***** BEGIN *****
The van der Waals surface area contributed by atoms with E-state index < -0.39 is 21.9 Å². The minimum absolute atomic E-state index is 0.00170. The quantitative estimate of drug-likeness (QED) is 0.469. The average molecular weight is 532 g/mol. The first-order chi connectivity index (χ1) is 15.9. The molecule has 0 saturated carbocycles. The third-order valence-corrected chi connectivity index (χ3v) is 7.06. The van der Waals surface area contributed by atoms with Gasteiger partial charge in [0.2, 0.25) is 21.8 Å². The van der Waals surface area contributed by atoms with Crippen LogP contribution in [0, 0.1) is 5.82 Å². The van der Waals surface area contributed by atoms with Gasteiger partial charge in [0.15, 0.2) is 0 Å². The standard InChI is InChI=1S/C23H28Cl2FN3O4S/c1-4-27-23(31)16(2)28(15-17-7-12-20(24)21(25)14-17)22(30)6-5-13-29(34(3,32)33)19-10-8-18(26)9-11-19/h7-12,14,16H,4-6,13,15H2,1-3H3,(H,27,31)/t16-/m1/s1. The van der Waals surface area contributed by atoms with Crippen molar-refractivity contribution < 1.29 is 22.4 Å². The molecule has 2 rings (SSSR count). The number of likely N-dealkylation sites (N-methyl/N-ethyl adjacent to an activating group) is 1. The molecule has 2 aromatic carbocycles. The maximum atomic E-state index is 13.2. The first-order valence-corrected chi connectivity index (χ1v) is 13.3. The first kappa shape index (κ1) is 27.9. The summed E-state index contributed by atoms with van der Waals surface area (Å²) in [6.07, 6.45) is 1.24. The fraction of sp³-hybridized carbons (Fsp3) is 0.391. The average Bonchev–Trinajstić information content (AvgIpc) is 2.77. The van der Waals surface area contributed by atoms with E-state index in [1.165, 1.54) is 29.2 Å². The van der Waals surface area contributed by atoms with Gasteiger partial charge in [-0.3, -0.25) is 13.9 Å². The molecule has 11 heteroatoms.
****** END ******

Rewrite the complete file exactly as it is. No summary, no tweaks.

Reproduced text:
The van der Waals surface area contributed by atoms with E-state index < -0.39 is 21.9 Å². The minimum absolute atomic E-state index is 0.00170. The quantitative estimate of drug-likeness (QED) is 0.469. The average molecular weight is 532 g/mol. The first-order chi connectivity index (χ1) is 15.9. The molecule has 0 saturated carbocycles. The third-order valence-corrected chi connectivity index (χ3v) is 7.06. The van der Waals surface area contributed by atoms with Gasteiger partial charge in [0.2, 0.25) is 21.8 Å². The van der Waals surface area contributed by atoms with Crippen LogP contribution in [0, 0.1) is 5.82 Å². The van der Waals surface area contributed by atoms with Gasteiger partial charge in [0.15, 0.2) is 0 Å². The standard InChI is InChI=1S/C23H28Cl2FN3O4S/c1-4-27-23(31)16(2)28(15-17-7-12-20(24)21(25)14-17)22(30)6-5-13-29(34(3,32)33)19-10-8-18(26)9-11-19/h7-12,14,16H,4-6,13,15H2,1-3H3,(H,27,31)/t16-/m1/s1. The van der Waals surface area contributed by atoms with Crippen molar-refractivity contribution < 1.29 is 22.4 Å². The molecule has 2 rings (SSSR count). The number of likely N-dealkylation sites (N-methyl/N-ethyl adjacent to an activating group) is 1. The molecule has 2 aromatic carbocycles. The maximum atomic E-state index is 13.2. The first-order valence-corrected chi connectivity index (χ1v) is 13.3. The first kappa shape index (κ1) is 27.9. The summed E-state index contributed by atoms with van der Waals surface area (Å²) in [6.07, 6.45) is 1.24. The fraction of sp³-hybridized carbons (Fsp3) is 0.391. The average Bonchev–Trinajstić information content (AvgIpc) is 2.77. The van der Waals surface area contributed by atoms with E-state index in [1.165, 1.54) is 29.2 Å². The van der Waals surface area contributed by atoms with Gasteiger partial charge in [-0.3, -0.25) is 13.9 Å². The molecule has 11 heteroatoms.